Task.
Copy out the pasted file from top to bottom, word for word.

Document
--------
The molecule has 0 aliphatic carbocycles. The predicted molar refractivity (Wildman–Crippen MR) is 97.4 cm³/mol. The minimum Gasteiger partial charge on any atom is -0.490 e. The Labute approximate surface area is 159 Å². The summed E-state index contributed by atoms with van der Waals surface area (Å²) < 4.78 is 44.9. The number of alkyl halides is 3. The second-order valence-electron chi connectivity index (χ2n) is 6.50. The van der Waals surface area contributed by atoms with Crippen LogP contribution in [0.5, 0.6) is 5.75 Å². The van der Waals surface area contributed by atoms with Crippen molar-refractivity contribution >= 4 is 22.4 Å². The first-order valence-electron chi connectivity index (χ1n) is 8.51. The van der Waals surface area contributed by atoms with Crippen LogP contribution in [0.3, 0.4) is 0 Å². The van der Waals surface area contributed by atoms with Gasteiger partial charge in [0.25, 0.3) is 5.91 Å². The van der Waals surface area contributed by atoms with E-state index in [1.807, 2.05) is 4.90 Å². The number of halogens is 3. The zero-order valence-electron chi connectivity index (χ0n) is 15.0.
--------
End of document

The molecule has 0 aliphatic carbocycles. The predicted molar refractivity (Wildman–Crippen MR) is 97.4 cm³/mol. The minimum Gasteiger partial charge on any atom is -0.490 e. The Labute approximate surface area is 159 Å². The summed E-state index contributed by atoms with van der Waals surface area (Å²) < 4.78 is 44.9. The number of alkyl halides is 3. The second-order valence-electron chi connectivity index (χ2n) is 6.50. The van der Waals surface area contributed by atoms with Crippen LogP contribution in [0.5, 0.6) is 5.75 Å². The van der Waals surface area contributed by atoms with Crippen molar-refractivity contribution >= 4 is 22.4 Å². The first-order valence-electron chi connectivity index (χ1n) is 8.51. The van der Waals surface area contributed by atoms with Crippen LogP contribution in [0.3, 0.4) is 0 Å². The van der Waals surface area contributed by atoms with Gasteiger partial charge in [0.25, 0.3) is 5.91 Å². The van der Waals surface area contributed by atoms with E-state index in [1.807, 2.05) is 4.90 Å². The number of halogens is 3. The zero-order valence-electron chi connectivity index (χ0n) is 15.0.